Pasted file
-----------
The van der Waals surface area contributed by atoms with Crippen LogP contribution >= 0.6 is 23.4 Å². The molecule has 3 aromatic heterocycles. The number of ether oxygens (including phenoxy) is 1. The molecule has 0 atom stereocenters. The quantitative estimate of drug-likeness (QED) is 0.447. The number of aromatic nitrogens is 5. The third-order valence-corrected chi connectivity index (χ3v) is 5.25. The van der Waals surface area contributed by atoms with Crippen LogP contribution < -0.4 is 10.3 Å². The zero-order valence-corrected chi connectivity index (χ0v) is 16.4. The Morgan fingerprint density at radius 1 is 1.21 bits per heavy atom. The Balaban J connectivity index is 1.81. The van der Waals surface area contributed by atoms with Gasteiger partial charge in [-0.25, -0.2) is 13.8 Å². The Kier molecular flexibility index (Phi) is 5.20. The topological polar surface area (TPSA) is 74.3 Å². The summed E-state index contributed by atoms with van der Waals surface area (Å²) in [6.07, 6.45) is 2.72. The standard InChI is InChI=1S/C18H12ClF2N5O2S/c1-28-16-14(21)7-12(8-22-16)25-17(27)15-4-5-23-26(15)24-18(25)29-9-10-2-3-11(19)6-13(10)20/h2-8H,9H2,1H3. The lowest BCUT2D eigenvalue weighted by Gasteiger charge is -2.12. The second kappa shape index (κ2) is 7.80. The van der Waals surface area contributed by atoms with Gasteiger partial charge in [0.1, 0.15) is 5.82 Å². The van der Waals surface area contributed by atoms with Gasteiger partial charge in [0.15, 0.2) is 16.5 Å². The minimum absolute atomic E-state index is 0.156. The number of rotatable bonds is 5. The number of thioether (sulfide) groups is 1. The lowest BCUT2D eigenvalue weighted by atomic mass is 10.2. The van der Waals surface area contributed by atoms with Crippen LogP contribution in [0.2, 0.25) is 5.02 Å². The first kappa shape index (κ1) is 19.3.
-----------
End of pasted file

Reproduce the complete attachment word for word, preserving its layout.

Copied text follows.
The van der Waals surface area contributed by atoms with Crippen LogP contribution >= 0.6 is 23.4 Å². The molecule has 3 aromatic heterocycles. The number of ether oxygens (including phenoxy) is 1. The molecule has 0 atom stereocenters. The quantitative estimate of drug-likeness (QED) is 0.447. The number of aromatic nitrogens is 5. The third-order valence-corrected chi connectivity index (χ3v) is 5.25. The van der Waals surface area contributed by atoms with Crippen LogP contribution < -0.4 is 10.3 Å². The zero-order valence-corrected chi connectivity index (χ0v) is 16.4. The Morgan fingerprint density at radius 1 is 1.21 bits per heavy atom. The Balaban J connectivity index is 1.81. The van der Waals surface area contributed by atoms with Gasteiger partial charge in [-0.25, -0.2) is 13.8 Å². The Kier molecular flexibility index (Phi) is 5.20. The topological polar surface area (TPSA) is 74.3 Å². The summed E-state index contributed by atoms with van der Waals surface area (Å²) in [6.07, 6.45) is 2.72. The standard InChI is InChI=1S/C18H12ClF2N5O2S/c1-28-16-14(21)7-12(8-22-16)25-17(27)15-4-5-23-26(15)24-18(25)29-9-10-2-3-11(19)6-13(10)20/h2-8H,9H2,1H3. The lowest BCUT2D eigenvalue weighted by Gasteiger charge is -2.12. The second kappa shape index (κ2) is 7.80. The van der Waals surface area contributed by atoms with Gasteiger partial charge in [0.1, 0.15) is 5.82 Å². The van der Waals surface area contributed by atoms with Gasteiger partial charge in [0.15, 0.2) is 16.5 Å². The minimum absolute atomic E-state index is 0.156. The number of rotatable bonds is 5. The number of thioether (sulfide) groups is 1. The lowest BCUT2D eigenvalue weighted by atomic mass is 10.2. The van der Waals surface area contributed by atoms with Crippen LogP contribution in [0.2, 0.25) is 5.02 Å². The first kappa shape index (κ1) is 19.3.